DALLAS – Antoine Roussel is at his best when he’s under your skin.
The 26-year-old Frenchman is a professional antagonist who finds the little things that throw an opponent off his game.
A hit or shove behind the play, the well-timed quip and the occasional scrap are all part of Roussel’s arsenal. Add in the toothy grin he flashes and his ability to contribute offensively (29 points in the regular season), and Roussel is downright maddening to play against.
“Oh, yeah,” Dallas center Cody Eakin said. “He does a good job of that. He toes the line, a lot of guys don’t like playing against him. … It creates ice for other guys, but I think the most frustrating thing for other [teams] is he can also put the puck in the net.”
Roussel is the sandpaper in a bag of precision instruments for Dallas Stars coach Lindy Ruff. The winger’s abrasive game lights a spark for his teammates, and he embraces feeling the hate from opponents and fans.
“I know when I’ve gotten to someone,” Roussel said. “It usually ends better for us than them.”
On Thursday, Roussel did his best to get to the Wild in a 4-0 Stars victory.
In the first period he gave Mikael Granlund a forearm shiver after the whistle, and later he exchanged words and shoves with Charlie Coyle before a faceoff.
In the middle period, he discreetly tapped Justin Fontaine’s cheek with his stick before a faceoff, and then made an acrobatic play to jump on to the bench and stay onside and make a change before Dallas’ first goal.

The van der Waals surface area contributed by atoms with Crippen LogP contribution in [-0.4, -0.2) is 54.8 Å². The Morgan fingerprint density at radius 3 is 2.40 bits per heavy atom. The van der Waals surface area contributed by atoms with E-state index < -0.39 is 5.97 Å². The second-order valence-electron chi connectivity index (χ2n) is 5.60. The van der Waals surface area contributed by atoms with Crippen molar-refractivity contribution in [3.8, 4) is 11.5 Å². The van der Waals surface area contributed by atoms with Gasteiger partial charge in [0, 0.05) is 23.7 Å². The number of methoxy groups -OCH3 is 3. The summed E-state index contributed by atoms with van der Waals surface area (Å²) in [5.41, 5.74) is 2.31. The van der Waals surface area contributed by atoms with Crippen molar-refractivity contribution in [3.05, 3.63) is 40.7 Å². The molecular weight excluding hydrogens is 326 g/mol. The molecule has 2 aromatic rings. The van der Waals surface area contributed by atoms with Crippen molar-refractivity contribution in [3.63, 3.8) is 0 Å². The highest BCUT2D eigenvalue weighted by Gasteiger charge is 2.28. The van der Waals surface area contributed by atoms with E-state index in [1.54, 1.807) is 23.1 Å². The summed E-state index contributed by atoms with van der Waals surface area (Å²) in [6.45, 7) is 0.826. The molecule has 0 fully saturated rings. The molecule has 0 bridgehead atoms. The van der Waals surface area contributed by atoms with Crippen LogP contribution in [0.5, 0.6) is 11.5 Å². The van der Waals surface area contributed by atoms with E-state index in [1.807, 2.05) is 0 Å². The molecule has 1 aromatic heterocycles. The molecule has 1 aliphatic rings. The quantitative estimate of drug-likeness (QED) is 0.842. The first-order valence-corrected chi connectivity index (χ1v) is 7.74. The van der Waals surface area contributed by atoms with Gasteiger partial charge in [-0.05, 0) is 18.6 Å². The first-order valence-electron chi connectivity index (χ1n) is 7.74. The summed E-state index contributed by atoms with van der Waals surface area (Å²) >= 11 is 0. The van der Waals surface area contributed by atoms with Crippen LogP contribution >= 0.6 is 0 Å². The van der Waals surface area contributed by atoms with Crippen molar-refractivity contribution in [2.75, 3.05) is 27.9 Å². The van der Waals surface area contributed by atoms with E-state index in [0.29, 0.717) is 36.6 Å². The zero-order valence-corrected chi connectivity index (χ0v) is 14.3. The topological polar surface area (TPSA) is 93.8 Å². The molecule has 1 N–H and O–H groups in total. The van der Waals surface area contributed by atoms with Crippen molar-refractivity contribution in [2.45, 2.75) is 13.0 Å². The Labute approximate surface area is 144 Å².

Roussel was skating back toward the neutral zone when Ales Hemsky stole the puck, and the winger sprinted toward the bench and leapt through the open door just before the puck entered the zone. That made a goal by Radek Faksa stand up.
“That’s a desperation to make sure you’re not offside,” Ruff said. “That play counts as much as any other person for what they did on that goal by Faksa.”
It all lines up well for Roussel to join the likes of past playoff villains Cody McLeod and Steve Ott as a player Wild fans love to hate.
Roussel also doesn’t like thinking about his only NHL playoff experience before Game 1 against Minnesota. In 2014 Roussel and the Stars lost to the Anaheim Ducks in Game 6, blowing a two-goal lead when they were within three minutes of forcing Game 7.
“That hurt,” Roussel said.
Roussel said he learned a lot from that series. He said he let his emotions get the best of him and had to learn how to control that in a playoff series.
Now, he said, it’s all about reading the situation in the postseason. There’s more leeway to push the envelope early, while late-game situations often require cooler heads to prevail.
“Just be emotionally stable,” Roussel said. “Don’t get too low, don’t get too high.”
Minnesota could use the same philosophy to counter Roussel’s antics this series.
“Turn the [other] cheek. If you let those guys get to you, they’re good at it. And he’s kind of made a career out of it,” forward Ryan Carter said. “If you turn the cheek it can end up rattling them a little bit. It’s important that you learn to ignore it.”